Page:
Meet 2016-2017 Woodruff Fellow – Chris Brown

This is the first post in a series of interviews conducted by the Woodruff Library with the 2016-2017 Woodruff Library and Emory Center for Digital Scholarship (ECDS) Fellows. Funded by the Laney Graduate School School, the Woodruff Library and Emory Center for Digital Scholarship (ECDS) awards fellowships to advanced graduate students expecting to complete their dissertations by the end of the fellowship period. Fellows are placed within the Woodruff Library and ECDS to work in an area related to their subject specialization or interest, culminating in a formal presentation in the Spring. 


Chris Brown, Woodruff/ Writing Center Fellow, 2016-2017

An Interview with Chris Brown

Woodruff: Tell us a little bit about yourself. Where are you from? What’s your favorite book? What’s your favorite thing about Emory/Atlanta? Etc.

Chris: I am a PhD Candidate in Latin American History from the United Kingdom. I came to Emory in 2011 on a Fulbright postgraduate fellowship and I have enjoyed cycling and playing soccer in Atlanta ever since. My favorite book is Sebastian Faulks’s Birdsong, a tale of love, life, and the legacies of the First World War in Europe.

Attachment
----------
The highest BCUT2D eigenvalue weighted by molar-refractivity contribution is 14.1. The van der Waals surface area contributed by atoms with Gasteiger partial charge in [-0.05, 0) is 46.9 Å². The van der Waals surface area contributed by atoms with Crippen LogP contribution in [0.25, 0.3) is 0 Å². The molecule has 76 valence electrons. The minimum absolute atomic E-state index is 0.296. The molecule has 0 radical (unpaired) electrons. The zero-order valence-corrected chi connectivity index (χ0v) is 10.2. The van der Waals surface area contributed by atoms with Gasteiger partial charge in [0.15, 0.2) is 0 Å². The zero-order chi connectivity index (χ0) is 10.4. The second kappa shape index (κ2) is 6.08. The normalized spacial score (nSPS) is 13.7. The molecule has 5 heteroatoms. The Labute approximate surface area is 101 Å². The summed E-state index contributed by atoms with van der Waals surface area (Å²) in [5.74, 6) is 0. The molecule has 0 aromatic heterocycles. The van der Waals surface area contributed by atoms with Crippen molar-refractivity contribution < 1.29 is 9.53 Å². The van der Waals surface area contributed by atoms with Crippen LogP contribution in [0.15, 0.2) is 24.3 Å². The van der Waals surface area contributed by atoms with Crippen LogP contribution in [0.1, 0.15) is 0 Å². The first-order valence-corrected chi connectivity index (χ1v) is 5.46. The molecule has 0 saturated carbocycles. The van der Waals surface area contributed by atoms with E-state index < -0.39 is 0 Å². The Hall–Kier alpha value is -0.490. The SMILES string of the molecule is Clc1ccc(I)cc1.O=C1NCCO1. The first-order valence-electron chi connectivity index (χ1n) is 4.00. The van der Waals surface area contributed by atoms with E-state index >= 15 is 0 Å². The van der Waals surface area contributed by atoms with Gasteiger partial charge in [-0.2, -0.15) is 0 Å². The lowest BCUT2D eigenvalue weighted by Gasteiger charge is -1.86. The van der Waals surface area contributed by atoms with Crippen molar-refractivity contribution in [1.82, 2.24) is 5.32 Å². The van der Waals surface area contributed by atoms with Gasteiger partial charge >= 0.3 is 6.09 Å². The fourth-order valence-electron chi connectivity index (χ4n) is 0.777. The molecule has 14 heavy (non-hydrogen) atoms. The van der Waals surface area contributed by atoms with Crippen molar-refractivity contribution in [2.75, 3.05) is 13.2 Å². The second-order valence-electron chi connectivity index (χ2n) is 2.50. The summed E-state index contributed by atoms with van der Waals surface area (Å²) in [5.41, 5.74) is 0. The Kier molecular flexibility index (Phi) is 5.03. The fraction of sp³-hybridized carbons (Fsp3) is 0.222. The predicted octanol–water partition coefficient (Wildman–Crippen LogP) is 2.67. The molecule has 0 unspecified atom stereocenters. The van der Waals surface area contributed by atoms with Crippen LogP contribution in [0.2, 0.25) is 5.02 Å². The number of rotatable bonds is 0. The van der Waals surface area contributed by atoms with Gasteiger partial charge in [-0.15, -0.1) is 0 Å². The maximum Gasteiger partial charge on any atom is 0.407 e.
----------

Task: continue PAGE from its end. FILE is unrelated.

Woodruff: What are you researching for your dissertation?

Chris: My research uses soccer as a lens for exploring the history of Manaus, a city at the geographic and symbolic heart of the Brazilian Amazon. I ask how urban playing fields and spectator venues, contests on and off the field, and surrounding social commentary helped shape and reflect public policies and cultural dynamics in the city. My narrative begins with the establishment of the soccer league of Amazonas in 1914, a long century before Manaus served as a high-profile host city of the 2014 FIFA World Cup and the 2016 IOC Olympic Games.

Woodruff: What interested you about the Woodruff Library Fellowship?

Chris: I am interested in learning more about the changing practices and resources available for students in major research libraries. The Woodruff Library Fellowship in Outreach and Education will allow me to reach out to diverse groups across campus to help ensure that everyone at Emory makes the most of the fabulous resources and working spaces we have at our disposal. Both professionally and personally, I will miss our library when I leave Emory!

Woodruff: What will you be working on this year for your Woodruff Library Fellowship?

Chris: This year I will continue to facilitate joint projects between the Woodruff Library and the Emory Writing Center, with a focus on tailoring outreach initiatives to students from across the disciplines and students from international backgrounds. We will host multiple dissertation writing boot camps for graduate students and experiment with other outreach events throughout the year.

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